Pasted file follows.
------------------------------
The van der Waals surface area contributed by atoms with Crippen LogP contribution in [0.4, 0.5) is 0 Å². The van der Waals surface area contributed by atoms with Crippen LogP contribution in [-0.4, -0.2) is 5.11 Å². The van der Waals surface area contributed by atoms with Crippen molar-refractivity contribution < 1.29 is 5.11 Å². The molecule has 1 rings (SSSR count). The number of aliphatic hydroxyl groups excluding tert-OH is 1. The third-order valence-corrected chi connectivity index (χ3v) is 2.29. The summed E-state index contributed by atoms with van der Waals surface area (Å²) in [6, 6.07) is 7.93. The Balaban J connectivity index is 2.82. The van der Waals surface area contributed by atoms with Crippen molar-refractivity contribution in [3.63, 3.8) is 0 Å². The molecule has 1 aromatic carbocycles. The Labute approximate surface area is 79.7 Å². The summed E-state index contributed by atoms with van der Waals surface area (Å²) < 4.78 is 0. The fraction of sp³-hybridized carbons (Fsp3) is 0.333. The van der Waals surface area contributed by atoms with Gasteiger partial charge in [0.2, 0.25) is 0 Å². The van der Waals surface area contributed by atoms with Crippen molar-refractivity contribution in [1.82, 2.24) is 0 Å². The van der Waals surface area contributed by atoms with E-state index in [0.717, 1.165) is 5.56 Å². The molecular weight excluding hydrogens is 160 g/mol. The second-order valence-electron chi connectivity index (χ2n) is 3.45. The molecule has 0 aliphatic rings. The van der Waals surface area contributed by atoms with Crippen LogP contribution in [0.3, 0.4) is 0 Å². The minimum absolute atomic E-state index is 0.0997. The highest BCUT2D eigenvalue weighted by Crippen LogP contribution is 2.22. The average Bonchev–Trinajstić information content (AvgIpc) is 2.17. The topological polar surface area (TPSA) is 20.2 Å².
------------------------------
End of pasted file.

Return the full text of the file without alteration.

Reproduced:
The van der Waals surface area contributed by atoms with Crippen LogP contribution in [0.4, 0.5) is 0 Å². The van der Waals surface area contributed by atoms with Crippen LogP contribution in [-0.4, -0.2) is 5.11 Å². The van der Waals surface area contributed by atoms with Crippen molar-refractivity contribution < 1.29 is 5.11 Å². The molecule has 1 rings (SSSR count). The number of aliphatic hydroxyl groups excluding tert-OH is 1. The third-order valence-corrected chi connectivity index (χ3v) is 2.29. The summed E-state index contributed by atoms with van der Waals surface area (Å²) in [6, 6.07) is 7.93. The Balaban J connectivity index is 2.82. The van der Waals surface area contributed by atoms with Crippen molar-refractivity contribution in [3.63, 3.8) is 0 Å². The molecule has 1 aromatic carbocycles. The Labute approximate surface area is 79.7 Å². The summed E-state index contributed by atoms with van der Waals surface area (Å²) < 4.78 is 0. The fraction of sp³-hybridized carbons (Fsp3) is 0.333. The van der Waals surface area contributed by atoms with Gasteiger partial charge in [0.2, 0.25) is 0 Å². The van der Waals surface area contributed by atoms with Crippen molar-refractivity contribution in [1.82, 2.24) is 0 Å². The van der Waals surface area contributed by atoms with E-state index in [0.717, 1.165) is 5.56 Å². The molecular weight excluding hydrogens is 160 g/mol. The second-order valence-electron chi connectivity index (χ2n) is 3.45. The molecule has 0 aliphatic rings. The van der Waals surface area contributed by atoms with Crippen LogP contribution in [0.3, 0.4) is 0 Å². The minimum absolute atomic E-state index is 0.0997. The highest BCUT2D eigenvalue weighted by Crippen LogP contribution is 2.22. The average Bonchev–Trinajstić information content (AvgIpc) is 2.17. The topological polar surface area (TPSA) is 20.2 Å².